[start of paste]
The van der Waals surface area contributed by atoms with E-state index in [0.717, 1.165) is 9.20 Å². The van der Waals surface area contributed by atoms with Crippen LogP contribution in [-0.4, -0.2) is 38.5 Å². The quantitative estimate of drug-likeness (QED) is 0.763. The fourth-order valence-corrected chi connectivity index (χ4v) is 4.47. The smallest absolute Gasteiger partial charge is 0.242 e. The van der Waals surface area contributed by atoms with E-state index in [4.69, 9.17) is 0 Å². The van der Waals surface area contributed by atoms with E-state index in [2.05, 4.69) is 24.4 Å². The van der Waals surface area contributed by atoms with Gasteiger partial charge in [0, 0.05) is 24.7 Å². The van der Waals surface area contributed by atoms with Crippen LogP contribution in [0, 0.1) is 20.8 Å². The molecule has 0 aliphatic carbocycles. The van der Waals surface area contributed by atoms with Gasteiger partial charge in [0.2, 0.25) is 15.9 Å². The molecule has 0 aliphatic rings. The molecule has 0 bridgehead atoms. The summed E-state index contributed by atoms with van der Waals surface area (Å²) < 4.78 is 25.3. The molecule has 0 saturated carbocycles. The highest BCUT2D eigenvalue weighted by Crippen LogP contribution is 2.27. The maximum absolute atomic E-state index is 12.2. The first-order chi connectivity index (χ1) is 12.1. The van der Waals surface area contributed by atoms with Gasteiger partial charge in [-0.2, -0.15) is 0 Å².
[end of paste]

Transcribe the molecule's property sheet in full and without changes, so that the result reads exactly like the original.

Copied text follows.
The van der Waals surface area contributed by atoms with E-state index in [0.717, 1.165) is 9.20 Å². The van der Waals surface area contributed by atoms with Crippen LogP contribution in [-0.4, -0.2) is 38.5 Å². The quantitative estimate of drug-likeness (QED) is 0.763. The fourth-order valence-corrected chi connectivity index (χ4v) is 4.47. The smallest absolute Gasteiger partial charge is 0.242 e. The van der Waals surface area contributed by atoms with E-state index in [4.69, 9.17) is 0 Å². The van der Waals surface area contributed by atoms with E-state index in [2.05, 4.69) is 24.4 Å². The van der Waals surface area contributed by atoms with Gasteiger partial charge in [0, 0.05) is 24.7 Å². The van der Waals surface area contributed by atoms with Crippen LogP contribution in [0, 0.1) is 20.8 Å². The molecule has 0 aliphatic carbocycles. The van der Waals surface area contributed by atoms with Gasteiger partial charge in [0.2, 0.25) is 15.9 Å². The molecule has 0 aliphatic rings. The molecule has 0 bridgehead atoms. The summed E-state index contributed by atoms with van der Waals surface area (Å²) < 4.78 is 25.3. The molecule has 0 saturated carbocycles. The highest BCUT2D eigenvalue weighted by Crippen LogP contribution is 2.27. The maximum absolute atomic E-state index is 12.2. The first-order chi connectivity index (χ1) is 12.1. The van der Waals surface area contributed by atoms with Gasteiger partial charge in [-0.2, -0.15) is 0 Å².